Published on October 17th, 2019 | by Colleen Craig1
Dayton Mayor Nan Whaley Endorses Ohioans For Gun Safety’s Ballot Initiative
On Wednesday, October 16 at the Statehouse, Dayton Mayor Nan Whaley announced her endorsement of the Ohioans For Gun Safety campaign’s ballot initiative. The proposal is entitled “An Act to Close Loopholes in Background Checks on Gun Sales.”
Very little progress has been made at the state level in Ohio on common-sense gun safety proposals in the wake of the mass shooting in Dayton’s Oregon District that sent shockwaves through our state on August 4, 2019.
Check out our recent post about the campaign to learn more about how you can get involved.
Here’s an excerpt of Mayor Nan Whaley’s remarks about her endorsement of Ohioans for Gun Safety’s ballot initiative –
I am here today because I am committed to doing something to address gun violence in Dayton and across Ohio.
I am very proud to announce that I am endorsing the Ohioans for Gun Safety ballot initiative.
I have seen first hand the devastating impacts of gun violence on my city. The only answer to this crisis – the only answer – is stronger limitations on access to guns.
21 other states have already closed the background check loophole – it is time for Ohio to do the same. Research shows that universal background checks are among the most effective steps we can take to address gun violence.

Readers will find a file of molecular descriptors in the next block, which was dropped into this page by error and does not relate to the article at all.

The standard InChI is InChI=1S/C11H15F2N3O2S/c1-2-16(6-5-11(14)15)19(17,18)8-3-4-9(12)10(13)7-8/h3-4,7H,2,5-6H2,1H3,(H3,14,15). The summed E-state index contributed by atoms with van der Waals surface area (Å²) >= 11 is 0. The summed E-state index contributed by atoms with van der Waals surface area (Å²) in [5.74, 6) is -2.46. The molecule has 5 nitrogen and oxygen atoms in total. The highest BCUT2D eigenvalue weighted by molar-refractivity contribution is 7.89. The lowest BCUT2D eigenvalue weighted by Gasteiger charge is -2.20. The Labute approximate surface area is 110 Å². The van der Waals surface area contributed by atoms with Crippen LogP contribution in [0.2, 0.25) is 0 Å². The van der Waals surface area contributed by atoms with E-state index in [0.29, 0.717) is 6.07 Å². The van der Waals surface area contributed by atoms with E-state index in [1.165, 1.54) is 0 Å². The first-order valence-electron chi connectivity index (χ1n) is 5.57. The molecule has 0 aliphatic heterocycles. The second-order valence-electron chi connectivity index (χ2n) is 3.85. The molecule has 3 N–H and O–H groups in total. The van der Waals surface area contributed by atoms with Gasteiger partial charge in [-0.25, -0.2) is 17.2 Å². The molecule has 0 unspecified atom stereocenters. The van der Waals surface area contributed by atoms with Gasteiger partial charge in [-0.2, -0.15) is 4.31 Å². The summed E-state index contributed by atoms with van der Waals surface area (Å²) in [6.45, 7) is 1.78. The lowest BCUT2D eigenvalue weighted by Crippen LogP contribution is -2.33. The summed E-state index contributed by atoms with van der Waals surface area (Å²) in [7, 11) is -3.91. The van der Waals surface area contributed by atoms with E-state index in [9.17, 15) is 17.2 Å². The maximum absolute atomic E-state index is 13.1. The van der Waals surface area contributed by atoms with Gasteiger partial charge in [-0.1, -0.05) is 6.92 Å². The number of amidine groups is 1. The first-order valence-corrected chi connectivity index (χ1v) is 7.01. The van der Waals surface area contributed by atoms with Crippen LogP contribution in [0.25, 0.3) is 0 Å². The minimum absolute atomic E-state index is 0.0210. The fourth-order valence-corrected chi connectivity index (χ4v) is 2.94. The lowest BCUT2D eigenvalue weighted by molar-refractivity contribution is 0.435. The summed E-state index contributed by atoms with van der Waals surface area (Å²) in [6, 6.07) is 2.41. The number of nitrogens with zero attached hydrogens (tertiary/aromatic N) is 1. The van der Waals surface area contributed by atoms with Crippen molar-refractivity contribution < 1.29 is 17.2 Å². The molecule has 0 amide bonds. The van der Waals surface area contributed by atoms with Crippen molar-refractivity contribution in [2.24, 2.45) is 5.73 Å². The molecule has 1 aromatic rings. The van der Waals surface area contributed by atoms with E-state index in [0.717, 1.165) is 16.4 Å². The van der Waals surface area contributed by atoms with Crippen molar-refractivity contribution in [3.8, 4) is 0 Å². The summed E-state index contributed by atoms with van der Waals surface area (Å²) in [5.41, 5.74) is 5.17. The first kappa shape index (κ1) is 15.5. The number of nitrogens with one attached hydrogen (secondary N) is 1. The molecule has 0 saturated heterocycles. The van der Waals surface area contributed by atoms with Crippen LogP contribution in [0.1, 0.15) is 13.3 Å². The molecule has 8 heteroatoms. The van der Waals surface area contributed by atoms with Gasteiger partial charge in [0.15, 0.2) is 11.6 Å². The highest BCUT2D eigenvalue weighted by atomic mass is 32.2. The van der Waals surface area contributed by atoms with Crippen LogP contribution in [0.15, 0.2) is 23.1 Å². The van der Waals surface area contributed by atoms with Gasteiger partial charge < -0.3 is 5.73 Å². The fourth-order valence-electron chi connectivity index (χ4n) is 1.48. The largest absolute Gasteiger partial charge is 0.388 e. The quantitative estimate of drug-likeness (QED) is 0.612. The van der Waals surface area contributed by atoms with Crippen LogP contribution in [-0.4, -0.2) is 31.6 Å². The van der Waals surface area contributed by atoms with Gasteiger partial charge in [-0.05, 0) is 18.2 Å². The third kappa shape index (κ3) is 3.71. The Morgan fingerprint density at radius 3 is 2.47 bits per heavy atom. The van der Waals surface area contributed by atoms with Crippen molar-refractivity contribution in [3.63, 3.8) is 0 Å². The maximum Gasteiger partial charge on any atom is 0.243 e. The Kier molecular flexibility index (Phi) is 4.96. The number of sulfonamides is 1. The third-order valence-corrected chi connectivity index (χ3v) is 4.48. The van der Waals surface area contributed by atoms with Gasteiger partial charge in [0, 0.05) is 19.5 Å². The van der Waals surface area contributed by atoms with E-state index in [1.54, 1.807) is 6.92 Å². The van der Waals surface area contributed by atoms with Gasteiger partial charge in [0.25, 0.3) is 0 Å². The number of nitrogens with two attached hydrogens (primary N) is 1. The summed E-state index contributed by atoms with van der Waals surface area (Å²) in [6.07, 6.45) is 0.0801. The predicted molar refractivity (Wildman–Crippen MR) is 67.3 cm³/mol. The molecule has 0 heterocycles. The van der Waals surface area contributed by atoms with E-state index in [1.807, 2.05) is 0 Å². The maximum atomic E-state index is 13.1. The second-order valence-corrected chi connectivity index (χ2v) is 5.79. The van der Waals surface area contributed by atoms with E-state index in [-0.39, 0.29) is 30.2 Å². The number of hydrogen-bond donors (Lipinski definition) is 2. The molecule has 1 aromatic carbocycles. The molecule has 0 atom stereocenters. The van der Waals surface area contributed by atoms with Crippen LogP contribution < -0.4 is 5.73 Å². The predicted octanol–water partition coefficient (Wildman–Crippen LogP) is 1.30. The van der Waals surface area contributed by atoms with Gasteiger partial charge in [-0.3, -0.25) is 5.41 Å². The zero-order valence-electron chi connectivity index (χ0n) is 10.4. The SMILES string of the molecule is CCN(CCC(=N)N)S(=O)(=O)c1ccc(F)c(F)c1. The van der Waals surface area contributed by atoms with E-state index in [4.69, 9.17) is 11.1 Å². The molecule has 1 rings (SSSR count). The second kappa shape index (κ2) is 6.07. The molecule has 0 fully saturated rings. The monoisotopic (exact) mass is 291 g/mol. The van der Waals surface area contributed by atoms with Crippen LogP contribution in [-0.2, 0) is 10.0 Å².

90% of Ohioans support universal background checks. This initiative will force the General Assembly to take a vote on this overwhelmingly popular policy.
And if they refuse to pass it, we will take it directly to voters next November.
It only takes about three weeks for the public to move on from a mass shooting. But this time, more than two months after the shootings in Dayton and El Paso, we are still having a conversation about real change. Every mayor who experiences a tragedy like this hopes they’ll be the last. Sadly, we know that won’t be the case. But still, it feels like real change is possible this time.
The thing about Dayton’s Oregon District is that places like it exist all over our country. Safe, trendy neighborhoods full of a diverse group of people having a good time with their friends.
If a mass shooting can happen in Dayton’s Oregon District – it can happen in any city.
But Dayton has changed the world before, and we can change it again.
After the 1913 flood, our community built a massive flood control system that has kept our city safe for over a hundred years. That system became the model for the Tennessee Valley Authority and similar systems across the country and around the world.
There’s no reason Dayton can’t once again serve as the catalyst for change. Ohioans for Gun Safety are building a powerful, bipartisan, grassroots coalition to give to enact meaningful gun safety legislation.
And I am ready to get to work with them.
On August 3rd, Lois Oglesby went to meet friends in the Oregon District – it was her first time going out since her daughter was born a few months earlier. Her evening of celebration abruptly turned to tragedy as the gunman’s shots rang out.
In her last moments, Lois wasn’t thinking of herself, she was thinking of her family. She called her partner to ask him to make sure her children knew what they surely already did – that she loved them more than anything.
It now falls on us in Dayton to build the community that will raise Lois’s children. It falls on all of us to keep them safe. We owe it to them to keep the promises we made during this crisis.
We owe it to them to do something.